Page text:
Residents of the tiny Swiss village of Brienz have been told to pack their bags and leave immediately.
The reason: two million cubic metres of rock from the mountain above them is set to come loose and crash down to the valley in the next few days.
The evacuation order has not come as a complete surprise to the remaining population of about 70 villagers.
Brienz, in the eastern canton of Graubünden, has been judged a geological risk for some time.
The village itself is built on land that is subsiding down towards the valley, causing the church spire to lean and large cracks to appear in buildings.
Work was under way to try to stabilise that and there were signs the slippage might be slowing down. But ominously, the mountainside above Brienz was in the meantime breaking apart.
Villagers had become accustomed to quite large boulders tumbling down to their gardens below.
Geologists warned that the rock movement was accelerating. Part of the rockface, innocently nicknamed “the island”, was by 2023 slipping at a rate of 32m (105ft) every year.
And yet no one thought they would have to leave so soon.
The authorities had warned of a possible evacuation later this summer, and at the end of this week a regular village meeting was scheduled to bring everyone up to date.
Instead, after latest risk assessments showed a rockslide was imminent, the order to get out came suddenly on Tuesday morning. From now on, no-one who doesn’t live in Brienz will be allowed to enter, while all villagers must be out by Friday at the latest.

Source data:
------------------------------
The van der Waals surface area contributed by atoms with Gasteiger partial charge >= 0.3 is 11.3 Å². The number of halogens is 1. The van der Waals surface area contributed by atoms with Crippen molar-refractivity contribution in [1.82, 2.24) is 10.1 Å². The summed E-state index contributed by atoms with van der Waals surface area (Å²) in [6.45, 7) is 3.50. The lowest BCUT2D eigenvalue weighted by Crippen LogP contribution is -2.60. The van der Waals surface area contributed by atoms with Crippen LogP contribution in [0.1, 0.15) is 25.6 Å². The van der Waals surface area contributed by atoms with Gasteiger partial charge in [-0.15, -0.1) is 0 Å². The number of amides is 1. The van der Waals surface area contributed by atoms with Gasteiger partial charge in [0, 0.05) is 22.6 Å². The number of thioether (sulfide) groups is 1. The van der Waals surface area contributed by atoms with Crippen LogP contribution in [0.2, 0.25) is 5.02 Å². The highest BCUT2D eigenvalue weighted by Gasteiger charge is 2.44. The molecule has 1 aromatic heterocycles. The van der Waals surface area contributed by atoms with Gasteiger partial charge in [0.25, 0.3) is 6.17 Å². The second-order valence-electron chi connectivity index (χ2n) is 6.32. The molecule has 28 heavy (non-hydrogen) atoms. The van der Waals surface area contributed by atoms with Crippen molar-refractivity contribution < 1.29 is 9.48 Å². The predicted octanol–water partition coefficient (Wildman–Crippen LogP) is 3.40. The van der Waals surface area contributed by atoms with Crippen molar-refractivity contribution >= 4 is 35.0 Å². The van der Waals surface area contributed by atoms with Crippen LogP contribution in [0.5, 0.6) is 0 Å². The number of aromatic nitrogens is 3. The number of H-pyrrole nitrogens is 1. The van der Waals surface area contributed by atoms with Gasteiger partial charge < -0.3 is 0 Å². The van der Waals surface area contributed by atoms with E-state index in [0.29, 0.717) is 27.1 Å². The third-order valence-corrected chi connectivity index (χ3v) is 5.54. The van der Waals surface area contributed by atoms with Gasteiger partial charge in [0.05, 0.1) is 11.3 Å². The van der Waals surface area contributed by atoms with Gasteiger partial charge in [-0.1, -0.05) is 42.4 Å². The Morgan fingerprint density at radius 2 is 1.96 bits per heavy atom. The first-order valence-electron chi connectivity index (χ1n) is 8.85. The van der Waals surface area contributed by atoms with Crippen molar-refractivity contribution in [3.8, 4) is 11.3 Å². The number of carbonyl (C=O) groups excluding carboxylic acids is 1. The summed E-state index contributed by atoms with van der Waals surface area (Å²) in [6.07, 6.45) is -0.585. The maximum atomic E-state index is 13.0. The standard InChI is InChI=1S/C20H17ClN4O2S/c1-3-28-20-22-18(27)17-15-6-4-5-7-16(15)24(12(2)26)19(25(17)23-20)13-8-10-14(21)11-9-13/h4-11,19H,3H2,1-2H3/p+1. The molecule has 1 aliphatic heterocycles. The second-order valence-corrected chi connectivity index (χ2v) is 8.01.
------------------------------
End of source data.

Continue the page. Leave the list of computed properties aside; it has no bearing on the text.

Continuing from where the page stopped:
“I love it here, Brienz is a lovely village, it’s quiet,” one young woman told Swiss media. “It’s happened so quickly,” said another. “We all thought we would have more time, it’s a very strange feeling.”
Most have been offered accommodation in neighbouring villages, such as the resort of Lenzerheide, which has plenty of space as the ski season is over and summer has not yet started.
But it’s not a permanent solution, and it’s not an easy one.
“I’m ready,” said one elderly lady, standing on her doorstep with her suitcase. “But I think I’ll wait till the last minute.”
Many are now asking why a village should suffer such a fate in Switzerland, where building regulations are strict and risk assessment is a continuous process. But Switzerland’s Alpine regions are especially sensitive to global warming.
As the glaciers shrink, and the permafrost high in the mountains begins to thaw, the rock becomes unstable.
In 2006 huge chunks of rock fell off Switzerland’s famous Eiger, causing the closure of hiking trails and prompting geologists to warn that such events could be expected more often.
In 2017, a massive landslide struck the village of Bondo, also in Graubünden, burying half the village and killing eight people.
Last summer, latest measurements showed that Swiss glaciers had lost more than half their volume in the last 100 years.
On Tuesday evening, Brienz’s residents, some already with their cars packed outside, gathered for one last update from the authorities.
That innocent sounding “island” is moving even faster, and geologists now say its two million cubic metres of rock is expected to fall in the next seven to 24 days.
How exactly all that rock will fall is not yet clear. It could come down fairly gradually, avoiding most of the village. Or it could come down fast, destroying Brienz entirely.
The consensus among the villagers is that they hope and expect to come back to their homes. The problem is, they don’t know if they will still be standing.__BBC.com